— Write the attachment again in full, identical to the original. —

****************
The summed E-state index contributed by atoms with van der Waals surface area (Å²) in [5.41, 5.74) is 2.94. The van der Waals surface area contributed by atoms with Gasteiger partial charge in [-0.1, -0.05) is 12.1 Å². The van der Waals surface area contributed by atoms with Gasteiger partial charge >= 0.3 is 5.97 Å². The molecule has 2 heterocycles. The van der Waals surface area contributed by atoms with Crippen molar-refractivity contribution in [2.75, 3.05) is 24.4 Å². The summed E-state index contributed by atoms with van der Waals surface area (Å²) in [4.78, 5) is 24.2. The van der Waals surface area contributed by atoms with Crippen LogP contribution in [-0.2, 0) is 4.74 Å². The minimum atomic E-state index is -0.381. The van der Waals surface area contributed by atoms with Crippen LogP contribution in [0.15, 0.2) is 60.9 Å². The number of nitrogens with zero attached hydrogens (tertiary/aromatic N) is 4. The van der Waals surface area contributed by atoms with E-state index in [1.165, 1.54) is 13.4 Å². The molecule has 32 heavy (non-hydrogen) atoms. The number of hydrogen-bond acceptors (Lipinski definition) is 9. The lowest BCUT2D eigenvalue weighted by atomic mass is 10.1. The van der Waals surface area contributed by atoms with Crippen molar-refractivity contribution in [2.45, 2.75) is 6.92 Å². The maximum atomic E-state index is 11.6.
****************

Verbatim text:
The summed E-state index contributed by atoms with van der Waals surface area (Å²) in [5.41, 5.74) is 2.94. The van der Waals surface area contributed by atoms with Gasteiger partial charge in [-0.1, -0.05) is 12.1 Å². The van der Waals surface area contributed by atoms with Gasteiger partial charge >= 0.3 is 5.97 Å². The molecule has 2 heterocycles. The van der Waals surface area contributed by atoms with Crippen molar-refractivity contribution in [2.75, 3.05) is 24.4 Å². The summed E-state index contributed by atoms with van der Waals surface area (Å²) in [4.78, 5) is 24.2. The van der Waals surface area contributed by atoms with Crippen LogP contribution in [-0.2, 0) is 4.74 Å². The minimum atomic E-state index is -0.381. The van der Waals surface area contributed by atoms with Crippen LogP contribution in [0.15, 0.2) is 60.9 Å². The number of nitrogens with zero attached hydrogens (tertiary/aromatic N) is 4. The van der Waals surface area contributed by atoms with E-state index in [1.165, 1.54) is 13.4 Å². The molecule has 32 heavy (non-hydrogen) atoms. The number of hydrogen-bond acceptors (Lipinski definition) is 9. The lowest BCUT2D eigenvalue weighted by atomic mass is 10.1. The van der Waals surface area contributed by atoms with Crippen molar-refractivity contribution in [2.45, 2.75) is 6.92 Å². The maximum atomic E-state index is 11.6.